Masquerade ( The return of the ball )
Meeting for hunting ( Rendez -vous de chasse )
Meeting for hunting ( Rendez -vous de chasse ) , detail
Meeting for hunting ( Rendez -vous de chasse ) , detail
Meeting for hunting ( Rendez -vous de chasse ) , detail
Venetian festivals ( Fêtes venitiennes )
Venetian festivals ( Fêtes venitiennes ) , detail
Venetian festivals ( Fêtes venitiennes ) , detail
Venetian festivals ( Fêtes venitiennes ) , detail
Venetian festivals ( Fêtes venitiennes ) , detail
Outdoor pleasure
Outdoor pleasure , detail
Outdoor pleasure , detail


Allegory of Spring

Ariadne , Bacchus and Venus

Sitting on a chair child

Bacchante lying on the floor
Bath of Diana
Bearded Persian , standing
Bearded Savoyard , standing
Bust of a woman and study of its hands
The remedy
The violinist
The Quack
The actor Philippe Poisson
The Shipwreck
The Birth of Venus
The Italian troupe
Three representations of a drummer
Three figures
Three pilgrims
Three portraits of musicians
Three studies of the doctor from the Italian Comedy
Three studies of a seated woman
Three studies of a woman's head and a hand study
Three studies according to the head of a young African
Three Studies for a girl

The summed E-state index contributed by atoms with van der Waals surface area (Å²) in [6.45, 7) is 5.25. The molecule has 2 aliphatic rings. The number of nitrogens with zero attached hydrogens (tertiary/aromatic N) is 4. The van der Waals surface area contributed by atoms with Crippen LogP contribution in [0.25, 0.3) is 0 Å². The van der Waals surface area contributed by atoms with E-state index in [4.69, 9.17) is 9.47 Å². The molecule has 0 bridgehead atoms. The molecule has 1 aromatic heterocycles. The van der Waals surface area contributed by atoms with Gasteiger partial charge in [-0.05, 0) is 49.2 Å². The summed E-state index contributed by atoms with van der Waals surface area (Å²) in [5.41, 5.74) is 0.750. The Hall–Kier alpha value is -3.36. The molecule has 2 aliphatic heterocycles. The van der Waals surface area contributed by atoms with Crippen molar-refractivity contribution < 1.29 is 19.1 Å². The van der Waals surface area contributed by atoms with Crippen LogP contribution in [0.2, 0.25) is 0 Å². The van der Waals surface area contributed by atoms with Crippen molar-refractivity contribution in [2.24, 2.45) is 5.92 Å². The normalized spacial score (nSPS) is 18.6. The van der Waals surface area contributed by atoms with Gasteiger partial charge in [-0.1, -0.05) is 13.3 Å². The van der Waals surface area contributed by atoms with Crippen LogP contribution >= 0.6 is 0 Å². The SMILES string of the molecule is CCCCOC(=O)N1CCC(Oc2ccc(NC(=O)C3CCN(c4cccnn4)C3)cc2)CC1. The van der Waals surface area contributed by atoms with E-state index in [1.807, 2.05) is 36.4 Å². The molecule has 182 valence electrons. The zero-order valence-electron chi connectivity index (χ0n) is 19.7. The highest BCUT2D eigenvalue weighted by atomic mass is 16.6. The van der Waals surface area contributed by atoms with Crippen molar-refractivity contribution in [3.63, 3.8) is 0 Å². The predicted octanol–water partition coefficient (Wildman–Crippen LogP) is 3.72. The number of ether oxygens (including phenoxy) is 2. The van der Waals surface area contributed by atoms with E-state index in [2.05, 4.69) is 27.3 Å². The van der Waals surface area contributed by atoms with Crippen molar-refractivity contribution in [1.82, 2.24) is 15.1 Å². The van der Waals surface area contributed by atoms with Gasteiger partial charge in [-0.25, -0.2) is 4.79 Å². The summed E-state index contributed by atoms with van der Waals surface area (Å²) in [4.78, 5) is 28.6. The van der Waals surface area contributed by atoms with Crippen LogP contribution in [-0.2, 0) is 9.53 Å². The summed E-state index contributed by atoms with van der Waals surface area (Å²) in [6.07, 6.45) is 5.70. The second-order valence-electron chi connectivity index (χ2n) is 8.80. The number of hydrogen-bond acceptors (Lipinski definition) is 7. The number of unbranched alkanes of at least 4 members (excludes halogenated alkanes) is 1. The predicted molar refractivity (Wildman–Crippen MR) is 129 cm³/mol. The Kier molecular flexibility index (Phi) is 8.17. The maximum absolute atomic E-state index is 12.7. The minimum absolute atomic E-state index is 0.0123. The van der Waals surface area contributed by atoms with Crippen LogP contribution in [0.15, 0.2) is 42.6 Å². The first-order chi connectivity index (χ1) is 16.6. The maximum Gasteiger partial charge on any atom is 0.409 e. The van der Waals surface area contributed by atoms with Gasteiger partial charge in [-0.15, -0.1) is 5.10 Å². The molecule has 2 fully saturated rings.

An outstretched lying Leopard
A Theorbenspieler
An avenue
Woman with black cap
Half-length figure of a seated lady in profile
Half-length portrait of a young girl
Half-length study of a young man
Italian comedians , cheers receiving
Hunting dogs and dead game
hunting party
Boy's head with hat
Kneeling servant
Kneeling woman , her apron sojourning
Head of a boy in profile to the right
Head of a Man
Male Nude sitting on the floor
Male Nude with bottle
Couples with a fountain
Portrait of Antoine de La Roque
Rescue of Moses from the water
Back view of a seated man and Armstudie
Actor parodying a military parade
Shoeshine boy
Explore niederkauende woman
Seated lady , looking and pointing at the right
Seated Woman , looking and pointing to the left
Sitting young woman
Sitting young woman in shirt
Seated man , turning to the right and holding a staff
seated Persian
seated Persian
Seated Persian with fur cap
Standing woman , her skirt lifting
Standing male figure